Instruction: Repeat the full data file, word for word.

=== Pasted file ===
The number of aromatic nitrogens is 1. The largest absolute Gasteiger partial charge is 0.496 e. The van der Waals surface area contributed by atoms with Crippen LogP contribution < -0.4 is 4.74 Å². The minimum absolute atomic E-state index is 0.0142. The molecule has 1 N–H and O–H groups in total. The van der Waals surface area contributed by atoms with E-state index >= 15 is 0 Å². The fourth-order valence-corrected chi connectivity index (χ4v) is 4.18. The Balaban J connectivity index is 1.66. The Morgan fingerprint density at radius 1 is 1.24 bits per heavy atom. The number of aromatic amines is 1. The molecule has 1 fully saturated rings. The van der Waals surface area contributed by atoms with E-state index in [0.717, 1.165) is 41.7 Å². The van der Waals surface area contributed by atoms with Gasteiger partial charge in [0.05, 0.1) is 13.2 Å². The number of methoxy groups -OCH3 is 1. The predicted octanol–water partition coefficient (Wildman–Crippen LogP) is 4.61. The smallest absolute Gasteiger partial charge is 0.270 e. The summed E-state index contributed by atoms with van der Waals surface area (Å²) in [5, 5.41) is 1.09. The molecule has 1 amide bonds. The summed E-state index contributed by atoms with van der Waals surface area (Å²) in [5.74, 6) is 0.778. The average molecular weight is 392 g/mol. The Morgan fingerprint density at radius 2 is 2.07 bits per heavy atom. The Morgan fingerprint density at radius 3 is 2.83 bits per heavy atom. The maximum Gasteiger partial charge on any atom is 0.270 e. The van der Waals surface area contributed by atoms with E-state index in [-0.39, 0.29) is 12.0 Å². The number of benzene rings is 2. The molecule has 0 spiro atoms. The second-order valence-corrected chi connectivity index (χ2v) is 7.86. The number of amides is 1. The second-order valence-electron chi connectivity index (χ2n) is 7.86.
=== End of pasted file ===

The number of aromatic nitrogens is 1. The largest absolute Gasteiger partial charge is 0.496 e. The van der Waals surface area contributed by atoms with Crippen LogP contribution < -0.4 is 4.74 Å². The minimum absolute atomic E-state index is 0.0142. The molecule has 1 N–H and O–H groups in total. The van der Waals surface area contributed by atoms with E-state index >= 15 is 0 Å². The fourth-order valence-corrected chi connectivity index (χ4v) is 4.18. The Balaban J connectivity index is 1.66. The Morgan fingerprint density at radius 1 is 1.24 bits per heavy atom. The number of aromatic amines is 1. The molecule has 1 fully saturated rings. The van der Waals surface area contributed by atoms with E-state index in [0.717, 1.165) is 41.7 Å². The van der Waals surface area contributed by atoms with Gasteiger partial charge in [0.05, 0.1) is 13.2 Å². The number of methoxy groups -OCH3 is 1. The predicted octanol–water partition coefficient (Wildman–Crippen LogP) is 4.61. The smallest absolute Gasteiger partial charge is 0.270 e. The summed E-state index contributed by atoms with van der Waals surface area (Å²) in [5, 5.41) is 1.09. The molecule has 1 amide bonds. The summed E-state index contributed by atoms with van der Waals surface area (Å²) in [5.74, 6) is 0.778. The average molecular weight is 392 g/mol. The Morgan fingerprint density at radius 2 is 2.07 bits per heavy atom. The Morgan fingerprint density at radius 3 is 2.83 bits per heavy atom. The maximum Gasteiger partial charge on any atom is 0.270 e. The van der Waals surface area contributed by atoms with E-state index in [-0.39, 0.29) is 12.0 Å². The number of benzene rings is 2. The molecule has 0 spiro atoms. The second-order valence-corrected chi connectivity index (χ2v) is 7.86. The number of amides is 1. The second-order valence-electron chi connectivity index (χ2n) is 7.86.